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On the last two lines:

$ ruby -v
ruby 1.9.1p378 (2010-01-10 revision 26273) [i386-darwin10]
$ irb
irb(main):001:0> def t(str)
irb(main):002:1>  str.index str
irb(main):003:1> end
=> nil
irb(main):004:0> t 'abc'
=> 0
irb(main):005:0> t "\x01\x11\xfe"
=> nil
irb(main):006:0> t "\x01\x11\xfe".force_encoding(Encoding::UTF_8)
=> nil

Why does str.index str return nil?

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I just ran your example using the same version of Ruby (1.9.1p378) on Windows and it worked fine. –  Intelekshual Jul 20 '10 at 2:48

3 Answers 3

up vote 1 down vote accepted

"\x01\x11\xfe" is not valid UTF8.

If you call t "\x01\x11\xfe".force_encoding(Encoding::BINARY), you'll get the expected 0.

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The behavior is different on my older Ruby:

$ ruby -v ; irb
ruby 1.8.7 (2010-01-10 patchlevel 249) [x86_64-linux]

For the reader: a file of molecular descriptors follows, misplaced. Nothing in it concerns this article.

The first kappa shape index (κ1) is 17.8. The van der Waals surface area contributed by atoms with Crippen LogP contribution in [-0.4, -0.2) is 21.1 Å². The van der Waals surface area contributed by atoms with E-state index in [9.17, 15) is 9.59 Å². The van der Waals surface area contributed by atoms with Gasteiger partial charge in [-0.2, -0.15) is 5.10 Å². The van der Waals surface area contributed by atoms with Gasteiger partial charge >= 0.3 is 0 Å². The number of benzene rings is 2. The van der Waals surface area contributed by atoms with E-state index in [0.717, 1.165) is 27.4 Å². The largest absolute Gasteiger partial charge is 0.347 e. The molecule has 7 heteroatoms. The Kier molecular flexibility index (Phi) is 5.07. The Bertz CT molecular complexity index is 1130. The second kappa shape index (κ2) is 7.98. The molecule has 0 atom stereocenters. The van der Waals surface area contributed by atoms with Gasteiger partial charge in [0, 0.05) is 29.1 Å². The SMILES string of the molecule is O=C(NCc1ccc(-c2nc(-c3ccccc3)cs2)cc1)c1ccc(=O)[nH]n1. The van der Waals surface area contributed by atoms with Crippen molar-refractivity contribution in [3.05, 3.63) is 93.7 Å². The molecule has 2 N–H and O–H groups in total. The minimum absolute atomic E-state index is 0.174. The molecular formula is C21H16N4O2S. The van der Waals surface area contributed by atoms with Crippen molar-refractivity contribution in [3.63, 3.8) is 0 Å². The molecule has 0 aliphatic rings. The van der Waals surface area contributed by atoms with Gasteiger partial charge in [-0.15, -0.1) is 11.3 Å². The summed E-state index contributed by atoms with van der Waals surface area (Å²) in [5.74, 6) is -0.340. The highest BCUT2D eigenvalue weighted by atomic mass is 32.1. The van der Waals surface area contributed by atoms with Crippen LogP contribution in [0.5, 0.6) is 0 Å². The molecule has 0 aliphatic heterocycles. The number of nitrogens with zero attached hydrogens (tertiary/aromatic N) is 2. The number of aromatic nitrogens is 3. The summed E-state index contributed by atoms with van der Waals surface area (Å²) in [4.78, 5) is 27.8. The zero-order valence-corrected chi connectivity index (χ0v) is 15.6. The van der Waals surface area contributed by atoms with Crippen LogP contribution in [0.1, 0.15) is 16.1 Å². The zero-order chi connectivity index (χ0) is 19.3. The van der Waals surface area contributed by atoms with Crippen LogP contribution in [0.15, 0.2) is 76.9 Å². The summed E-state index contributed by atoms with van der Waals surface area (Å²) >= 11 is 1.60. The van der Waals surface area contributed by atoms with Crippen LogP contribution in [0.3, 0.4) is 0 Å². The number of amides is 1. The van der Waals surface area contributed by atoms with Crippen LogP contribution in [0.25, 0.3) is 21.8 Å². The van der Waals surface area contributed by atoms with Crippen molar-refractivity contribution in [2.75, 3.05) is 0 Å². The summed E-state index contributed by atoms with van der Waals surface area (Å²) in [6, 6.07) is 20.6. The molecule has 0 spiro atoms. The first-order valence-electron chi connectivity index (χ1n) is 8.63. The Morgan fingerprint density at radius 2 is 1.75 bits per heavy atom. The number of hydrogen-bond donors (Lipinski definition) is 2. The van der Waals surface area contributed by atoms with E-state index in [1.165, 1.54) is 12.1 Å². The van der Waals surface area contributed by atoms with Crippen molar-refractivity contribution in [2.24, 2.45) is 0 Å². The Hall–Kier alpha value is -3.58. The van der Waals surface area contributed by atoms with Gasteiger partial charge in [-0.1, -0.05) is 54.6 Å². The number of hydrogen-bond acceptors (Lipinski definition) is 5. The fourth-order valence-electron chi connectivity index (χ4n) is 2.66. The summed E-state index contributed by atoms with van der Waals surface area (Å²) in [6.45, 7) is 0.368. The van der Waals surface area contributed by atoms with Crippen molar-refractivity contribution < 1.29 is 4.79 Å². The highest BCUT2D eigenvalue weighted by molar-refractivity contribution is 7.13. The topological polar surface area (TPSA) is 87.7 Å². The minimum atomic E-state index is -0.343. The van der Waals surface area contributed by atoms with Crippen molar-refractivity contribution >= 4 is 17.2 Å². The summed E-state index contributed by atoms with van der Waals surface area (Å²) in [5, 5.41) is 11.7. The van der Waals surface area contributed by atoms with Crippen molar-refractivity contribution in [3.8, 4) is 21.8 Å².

irb(main):001:0> def t(str)
irb(main):002:1>  str.index str
irb(main):003:1> end
=> nil
irb(main):004:0> t 'abc'
=> 0
irb(main):005:0> t "\x01\x11\xfe"
=> 0
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I suspect it has something to do with the difference between single-quotes and double-quotes with string literals in ruby:

ruby-1.9.1-p378 > def t(str) ; str.index(str) ; end
 => nil 
ruby-1.9.1-p378 > t 'abc'
 => 0 
ruby-1.9.1-p378 > t "\x01\x11\xfe"
 => nil 
ruby-1.9.1-p378 > t '\x01\x11\xfe'
 => 0 

The short answer is that using single-quotes does minimal text processing, but double-quotes allows interpolation, character escaping, and a few other things.

Some examples:

#interpolation
ruby-1.9.1-p378 > x = 5 ; 'number: #{x}'
 => "number: \#{x}" 
ruby-1.9.1-p378 > x = 5 ; "number: #{x}"
 => "number: 5" 

#character escaping
ruby-1.9.1-p378 > puts 'tab\tseparated'
tab\tseparated
 => nil 
ruby-1.9.1-p378 > puts "tab\tseparated"
tab     separated
 => nil 

#hex characters
ruby-1.9.1-p378 > puts '\x01\x11\xfe'
\x01\x11\xfe
 => nil 
ruby-1.9.1-p378 > puts "\x01\x11\xfe"
�
 => nil 

I'm sure someone can explain better why this happens, this is just what I've experienced in my rubying.

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